Aspiring Marine pursues body-changing dream

January 18, 2016 — by Frederick Kim

With every day of painstaking training, Chen knew he was one step closer to achieving his dream: becoming fit enough to become a U.S. Marine.

Struggling to catch his breath, junior William Chen sprinted home on his last 100-meter dash, after spending the hot, summer evening completing four set of 20 uphill runs and 100 sit-ups bleacher runs near the school’s football field. He could feel the aching pain in his legs increase with every step he took.

With every day of painstaking training, Chen knew he was one step closer to achieving his dream: becoming fit enough to become a U.S. Marine. Chen said he has looked up to the U.S. Marines ever since he was in middle school, admiring  them for their bravery in times of need throughout the world. Chen’s family history also encouraged him to admire the U.S. Marines.

“My family fled instability in China during the Communist takeover and left my family split,” Chen said. “Based on what my parents tell me, the Communists took away my relatives’ land in China because they were associated with the old government in some way, and they were forced to work in labor camps.”

Chen hopes to become a Marine to prevent suffering like this from happening to other people. Since undertaking a lifestyle change eight months ago, Chen has lost 51 pounds.

The life-changing goal, however, has not been easy to accomplish.

“It was really hard to stay away from fast food, as I used to eat it every day,” Chen said. “I really didn’t think I could even make it past 20 [pounds].”

According to Chen, ending this habit was even more difficult because he didn’t cook for himself. Often times, his mother would instinctively offer him Jack in the Box for dinner even when he asked for a salad.

Though Chen initially struggled with defying his urges to return to old eating habits, he set smaller goals to benchmark his progress. He first tackled his McDonald’s eating habits, deciding to order an artisan sandwich as a healthier substitution for his usual six cheeseburgers. He then continued this trend, ordering healthier alternatives in other restaurants.

In the beginning, Chen said he was “confused and overwhelmed with all the nutrition and diet information online.” But with the help of his friend junior Max Vo, Chen was able to identify the false statistics and misleading data to a more understandable level.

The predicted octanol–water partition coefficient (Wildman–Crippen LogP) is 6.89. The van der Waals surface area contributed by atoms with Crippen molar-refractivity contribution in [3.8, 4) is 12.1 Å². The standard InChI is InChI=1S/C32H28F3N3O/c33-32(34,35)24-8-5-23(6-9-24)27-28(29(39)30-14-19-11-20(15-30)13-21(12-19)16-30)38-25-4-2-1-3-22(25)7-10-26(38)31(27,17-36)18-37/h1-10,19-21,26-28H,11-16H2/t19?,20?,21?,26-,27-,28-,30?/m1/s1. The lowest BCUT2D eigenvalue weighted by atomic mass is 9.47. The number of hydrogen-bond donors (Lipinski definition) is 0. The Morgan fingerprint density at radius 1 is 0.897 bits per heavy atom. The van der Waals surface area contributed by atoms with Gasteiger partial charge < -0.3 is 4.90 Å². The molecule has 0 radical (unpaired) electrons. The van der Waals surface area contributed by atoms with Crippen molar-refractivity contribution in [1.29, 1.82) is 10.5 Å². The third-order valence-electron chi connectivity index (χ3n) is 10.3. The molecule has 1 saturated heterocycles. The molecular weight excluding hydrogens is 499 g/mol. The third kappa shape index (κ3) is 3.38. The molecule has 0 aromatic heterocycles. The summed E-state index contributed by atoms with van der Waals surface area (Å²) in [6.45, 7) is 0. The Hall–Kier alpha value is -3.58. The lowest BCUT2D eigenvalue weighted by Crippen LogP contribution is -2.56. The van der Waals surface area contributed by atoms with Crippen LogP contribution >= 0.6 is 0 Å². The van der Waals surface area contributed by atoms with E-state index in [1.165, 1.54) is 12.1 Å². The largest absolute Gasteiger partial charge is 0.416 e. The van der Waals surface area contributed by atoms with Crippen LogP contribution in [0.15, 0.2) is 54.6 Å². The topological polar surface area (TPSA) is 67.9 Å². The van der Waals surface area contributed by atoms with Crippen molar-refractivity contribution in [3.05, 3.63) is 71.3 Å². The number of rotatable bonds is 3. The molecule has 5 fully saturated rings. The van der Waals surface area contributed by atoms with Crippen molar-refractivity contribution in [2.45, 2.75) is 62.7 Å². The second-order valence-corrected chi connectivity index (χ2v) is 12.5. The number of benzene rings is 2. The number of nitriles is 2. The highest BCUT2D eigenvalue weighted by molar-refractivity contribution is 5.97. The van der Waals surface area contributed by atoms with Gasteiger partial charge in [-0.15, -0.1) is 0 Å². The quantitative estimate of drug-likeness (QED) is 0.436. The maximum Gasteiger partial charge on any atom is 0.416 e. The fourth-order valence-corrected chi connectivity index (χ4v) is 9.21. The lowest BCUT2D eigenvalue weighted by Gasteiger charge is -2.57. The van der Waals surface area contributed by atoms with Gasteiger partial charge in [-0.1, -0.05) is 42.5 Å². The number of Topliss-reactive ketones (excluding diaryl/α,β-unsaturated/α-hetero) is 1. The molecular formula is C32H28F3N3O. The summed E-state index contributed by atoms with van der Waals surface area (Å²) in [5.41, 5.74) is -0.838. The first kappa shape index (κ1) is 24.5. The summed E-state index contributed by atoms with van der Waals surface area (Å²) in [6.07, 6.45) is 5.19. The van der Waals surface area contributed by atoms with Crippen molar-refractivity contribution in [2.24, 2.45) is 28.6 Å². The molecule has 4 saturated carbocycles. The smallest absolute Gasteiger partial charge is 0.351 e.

“I let him know what food to eat to achieve a balance of carbohydrates, fats and proteins and taught him how to track his calorie intake,” Vo said. “It took a while for him not only to learn, but also be able to adapt.”

Understanding the necessity of proteins and fibers, Chen became more cognizant of including these aspects into his daily diet. He also made sure to include carbohydrates before his workouts, so that he had the energy he needed to exercise.

Despite the initial hurdles, Chen felt a surge of support when people noticed the change in his body, since many noted that he “looked smaller” coming back from summer vacation. After three months of strict dieting and weekly workouts from fitness websites, Chen found that he had lost 51 pounds, 11 pounds more than his initial goal of 40 pounds.

“I was shocked when I passed my initial goal especially, since I didn’t know what I was doing at first,” Chen said. “Getting the results made me happy.”

Though his workouts have become more sporadic recently due to  school commitments, Chen is still working toward his next goal of achieving a six pack by using the school’s weight room five to six times a week.

Through the hours of hard work in the gym, Chen has not only become stronger physically, but also mentally, making him feel more prepared to become a U.S. Marine.

Chen’s commitment in his New Year’s resolution is contrasted with his overall care-free and funny nature as many people see him.

“He always screws things up and acts like a clown by dancing and yelling weird things,” Vo said. “But when he focused in the summer, I was pretty impressed and I didn’t expect it.”

Despite people’s views on Chen, Chen knows that New Year’s resolutions can be difficult.

“People should know that when [you] make a New Year’s resolution and when you give things time, you will see what you want to see,” Chen said. “Results don’t come overnight.”

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